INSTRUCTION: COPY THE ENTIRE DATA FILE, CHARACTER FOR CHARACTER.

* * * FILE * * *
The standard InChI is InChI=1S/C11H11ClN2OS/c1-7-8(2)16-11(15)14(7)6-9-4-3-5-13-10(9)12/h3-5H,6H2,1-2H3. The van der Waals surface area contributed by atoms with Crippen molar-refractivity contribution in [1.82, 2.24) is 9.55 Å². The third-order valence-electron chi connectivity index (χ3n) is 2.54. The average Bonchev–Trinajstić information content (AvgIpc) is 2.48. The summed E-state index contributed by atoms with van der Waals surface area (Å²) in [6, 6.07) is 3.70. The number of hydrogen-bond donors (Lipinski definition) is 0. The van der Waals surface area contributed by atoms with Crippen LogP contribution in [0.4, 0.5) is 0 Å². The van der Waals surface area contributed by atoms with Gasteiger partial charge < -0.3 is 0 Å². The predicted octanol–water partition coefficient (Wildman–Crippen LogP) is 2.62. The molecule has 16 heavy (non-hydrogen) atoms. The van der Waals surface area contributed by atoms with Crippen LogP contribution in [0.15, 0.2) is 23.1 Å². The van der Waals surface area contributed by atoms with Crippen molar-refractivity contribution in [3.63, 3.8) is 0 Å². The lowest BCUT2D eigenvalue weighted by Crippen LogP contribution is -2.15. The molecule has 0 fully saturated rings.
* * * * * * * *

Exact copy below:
The standard InChI is InChI=1S/C11H11ClN2OS/c1-7-8(2)16-11(15)14(7)6-9-4-3-5-13-10(9)12/h3-5H,6H2,1-2H3. The van der Waals surface area contributed by atoms with Crippen molar-refractivity contribution in [1.82, 2.24) is 9.55 Å². The third-order valence-electron chi connectivity index (χ3n) is 2.54. The average Bonchev–Trinajstić information content (AvgIpc) is 2.48. The summed E-state index contributed by atoms with van der Waals surface area (Å²) in [6, 6.07) is 3.70. The number of hydrogen-bond donors (Lipinski definition) is 0. The van der Waals surface area contributed by atoms with Crippen LogP contribution in [0.4, 0.5) is 0 Å². The van der Waals surface area contributed by atoms with Gasteiger partial charge < -0.3 is 0 Å². The predicted octanol–water partition coefficient (Wildman–Crippen LogP) is 2.62. The molecule has 16 heavy (non-hydrogen) atoms. The van der Waals surface area contributed by atoms with Crippen LogP contribution in [0.15, 0.2) is 23.1 Å². The van der Waals surface area contributed by atoms with Crippen molar-refractivity contribution in [3.63, 3.8) is 0 Å². The lowest BCUT2D eigenvalue weighted by Crippen LogP contribution is -2.15. The molecule has 0 fully saturated rings.